- Volume 17 Issue 3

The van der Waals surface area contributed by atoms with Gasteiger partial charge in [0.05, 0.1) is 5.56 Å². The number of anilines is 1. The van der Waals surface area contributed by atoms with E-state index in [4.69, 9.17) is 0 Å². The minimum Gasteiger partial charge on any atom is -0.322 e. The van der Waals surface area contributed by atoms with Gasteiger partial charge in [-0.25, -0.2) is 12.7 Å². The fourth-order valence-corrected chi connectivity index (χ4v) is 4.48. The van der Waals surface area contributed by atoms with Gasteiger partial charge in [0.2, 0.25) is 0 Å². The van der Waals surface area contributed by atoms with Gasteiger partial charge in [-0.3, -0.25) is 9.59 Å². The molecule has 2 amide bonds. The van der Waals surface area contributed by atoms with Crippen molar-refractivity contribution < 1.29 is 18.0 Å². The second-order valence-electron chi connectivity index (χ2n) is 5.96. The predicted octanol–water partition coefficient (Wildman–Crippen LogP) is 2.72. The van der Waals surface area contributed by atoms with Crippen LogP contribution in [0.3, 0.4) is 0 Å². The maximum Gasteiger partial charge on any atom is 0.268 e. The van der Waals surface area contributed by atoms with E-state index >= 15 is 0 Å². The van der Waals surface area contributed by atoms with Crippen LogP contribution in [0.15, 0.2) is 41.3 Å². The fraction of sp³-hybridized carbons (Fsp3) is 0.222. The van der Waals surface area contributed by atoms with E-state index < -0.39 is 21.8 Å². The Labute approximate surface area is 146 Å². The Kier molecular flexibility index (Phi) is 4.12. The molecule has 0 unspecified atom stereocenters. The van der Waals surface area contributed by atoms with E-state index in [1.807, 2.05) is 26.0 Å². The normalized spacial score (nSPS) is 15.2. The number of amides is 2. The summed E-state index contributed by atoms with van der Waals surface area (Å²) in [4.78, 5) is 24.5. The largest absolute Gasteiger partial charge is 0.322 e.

Relationship between cell surface hydrophobicity and pellicle formation was studied in a film strain isolated from stored apple wine and identified as Hansenula beijerinckii FY-5. In the media containing non-ionic surface-active agents the pellicle formation of strain FY-5 was efficiently repressed, whereas growth of the yeast was possible, and also cell surface hydrophobicity was greatly decreased by the addition of these agents. These results indicate that a pellicle formation factor, which keeps yeast cells floating on the medium surface, is necessary for the pellicle formation, and surely this factor is the hydrophobicity of the cell surface. The pellicle formation in the film strains was abundant with the increase of the cell surface hydrophobicity, whereas the non-film strains had less hydrophobicity as compared with the film strains. Ethanol, as a sole carbon source, efficiently increased hydrophobicity more than glucose, and the hydrophobicity was lowered with the rise of pH. In the experiments of time course, the hydrophobicity was increased in proportion to cell growth, and was maximum during the stationary phase.